Better yet are camera attachments and specially coated low-light lenses that make the dimmest apartments seem as bright as high noon, but not to the people who live there.... It took Mr. Abrams a few days to figure out why so many residents of one high-rise apartment building on East 58th Street were buying binoculars. It turned out that the tenants in a building nearby were sunbathing on the roof in the nude. "We're not selling morality here," Mr. Abrams said. "We're selling binoculars and telescopes."...

Bob Evans, a salesman at Clairmont-Nichols, said his fourth-floor apartment had an unobstructed view of a woman's apartment on the third floor across the street. "I got one of those SS-80's over there, 66 power," he said, referring to a $697 telescope. "I could read the numbers right off the remote control on her TV. Phenomenal."...
ADDED: Consider the possibility that Donald Trump has his own video, shot with his own equipment on 9/11, and he will eventually reveal it, after his antagonists have committed themselves to accusations of lying and delusion.

November 24, 2015

"How Adele makes middle-aged music cool for young people."

 A Slate article. I haven't read it yet but I think the answer is that "middle-aged music" is just something a lot of people want to be freed to like.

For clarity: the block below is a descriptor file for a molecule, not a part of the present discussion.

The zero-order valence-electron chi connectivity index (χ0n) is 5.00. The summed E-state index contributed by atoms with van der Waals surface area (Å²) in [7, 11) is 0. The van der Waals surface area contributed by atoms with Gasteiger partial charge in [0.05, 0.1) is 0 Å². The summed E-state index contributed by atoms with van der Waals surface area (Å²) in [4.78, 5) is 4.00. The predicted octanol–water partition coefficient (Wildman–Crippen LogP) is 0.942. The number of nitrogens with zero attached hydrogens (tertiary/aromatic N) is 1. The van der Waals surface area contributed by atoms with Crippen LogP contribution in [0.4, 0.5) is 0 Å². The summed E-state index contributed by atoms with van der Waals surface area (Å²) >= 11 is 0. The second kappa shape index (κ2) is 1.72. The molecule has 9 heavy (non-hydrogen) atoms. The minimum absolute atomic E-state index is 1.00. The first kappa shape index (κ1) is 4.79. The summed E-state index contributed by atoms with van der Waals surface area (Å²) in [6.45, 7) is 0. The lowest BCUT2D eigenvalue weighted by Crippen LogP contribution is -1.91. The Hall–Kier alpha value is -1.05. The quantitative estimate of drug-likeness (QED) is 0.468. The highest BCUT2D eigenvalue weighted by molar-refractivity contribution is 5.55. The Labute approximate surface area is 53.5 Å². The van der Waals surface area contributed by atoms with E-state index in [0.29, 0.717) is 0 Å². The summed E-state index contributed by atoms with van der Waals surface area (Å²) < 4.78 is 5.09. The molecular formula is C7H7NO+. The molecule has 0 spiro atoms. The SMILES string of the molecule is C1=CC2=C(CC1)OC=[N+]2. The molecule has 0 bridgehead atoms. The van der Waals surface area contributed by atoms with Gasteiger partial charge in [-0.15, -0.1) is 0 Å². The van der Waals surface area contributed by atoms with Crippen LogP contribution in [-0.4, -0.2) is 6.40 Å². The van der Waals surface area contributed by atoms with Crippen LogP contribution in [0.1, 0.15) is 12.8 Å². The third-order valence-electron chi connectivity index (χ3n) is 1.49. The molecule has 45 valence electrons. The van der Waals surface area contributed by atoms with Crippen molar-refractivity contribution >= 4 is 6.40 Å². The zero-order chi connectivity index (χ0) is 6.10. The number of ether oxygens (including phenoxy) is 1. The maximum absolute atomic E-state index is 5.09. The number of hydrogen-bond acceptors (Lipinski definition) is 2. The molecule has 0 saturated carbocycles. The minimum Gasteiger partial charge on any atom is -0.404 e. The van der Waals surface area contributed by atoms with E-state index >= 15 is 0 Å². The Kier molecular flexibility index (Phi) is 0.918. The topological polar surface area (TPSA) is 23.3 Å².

The author, Carl Wilson (not the dead Beach Boy, I presume)  is "concerned the younger generation may be suffering alarmingly low levels of acerbity."
Even teenagers and college students are capable of looking back gauzily on what they’ve recently grown out of or projecting themselves into the future and retroactively romanticizing where they are right now. The young are often the greatest sentimentalists, particularly in times of instability. (Do economic inequality, climate change, and maybe Snapchat help explain their eagerness for Adele, like YA novelist John Green, to make them weep over old, eternal clichés?)
 Enough of that. Here's the late Beach Boy Carl Wilson:

Best song ever. Does age mean anything at all?

"Carl XVI Gustaf, the reigning king of Sweden, said... 'All bathtubs should be banned... Just imagine it!'"

"Sweden’s 'green king' said he had been forced just that morning to take a bath in his showerless hotel room..."
“It took a lot of fresh water and energy,” he said. “It struck me so clearly: It’s not wise that I have to do this. I really felt ashamed then, I really did.”